The COVID-19 pandemic in Russia is part of the ongoing pandemic of coronavirus disease 2019 caused by severe acute respiratory syndrome coronavirus 2. The virus was confirmed to have spread to Russia on 31 January 2020, when two Chinese citizens in Tyumen (Siberia) and Chita tested positive for the virus, with both cases being contained. Early prevention measures included restricting the border with China and extensive testing. The infection spread from Italy on 2 March, leading to additional measures such as cancelling events, closing schools, theatres, and museums, as well as shutting the border and declaring a non-working period which, after two extensions, lasted until 11 May 2020. By the end of March 2020, the vast majority of federal subjects, including Moscow, had imposed lockdowns. By 17 April 2020, cases had been confirmed in all federal subjects. At the beginning of September 2020, the number of COVID-19 cases in Russia reached a million. The number of COVID-19 cases in the country also reached two million on 19 November 2020, three million on 26 December 2020, four million on 10 February 2021 and five million on 23 May 2021. At the end of 2020, there were nearly 3.2 million COVID-19 cases in Russia. On 3 April 2021, the number of COVID-19 deaths in the country reached 100,000.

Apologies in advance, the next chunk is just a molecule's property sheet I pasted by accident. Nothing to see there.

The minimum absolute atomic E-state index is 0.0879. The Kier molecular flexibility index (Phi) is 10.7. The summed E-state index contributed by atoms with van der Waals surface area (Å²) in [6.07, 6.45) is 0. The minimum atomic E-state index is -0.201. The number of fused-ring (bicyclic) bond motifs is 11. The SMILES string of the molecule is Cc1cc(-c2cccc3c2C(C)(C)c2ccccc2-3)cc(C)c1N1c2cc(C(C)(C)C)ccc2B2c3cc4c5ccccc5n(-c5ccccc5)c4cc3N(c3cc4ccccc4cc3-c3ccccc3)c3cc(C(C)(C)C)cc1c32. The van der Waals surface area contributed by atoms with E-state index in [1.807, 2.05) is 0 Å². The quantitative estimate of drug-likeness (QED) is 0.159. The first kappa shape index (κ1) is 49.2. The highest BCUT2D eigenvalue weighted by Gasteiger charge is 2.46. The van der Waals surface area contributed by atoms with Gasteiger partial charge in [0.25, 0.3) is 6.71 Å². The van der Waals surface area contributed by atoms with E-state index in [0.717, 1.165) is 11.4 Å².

COVID-19 pandemic in Belarus Ongoing COVID-19 viral pandemic in Belarus

The COVID-19 pandemic in Belarus is part of the ongoing worldwide pandemic of coronavirus disease 2019 caused by severe acute respiratory syndrome coronavirus 2. The virus was confirmed to have spread to Belarus, when the first case of COVID-19 in the country was registered in Minsk on 28 February 2020.

COVID-19 pandemic in Ukraine Ongoing COVID-19 viral pandemic in Ukraine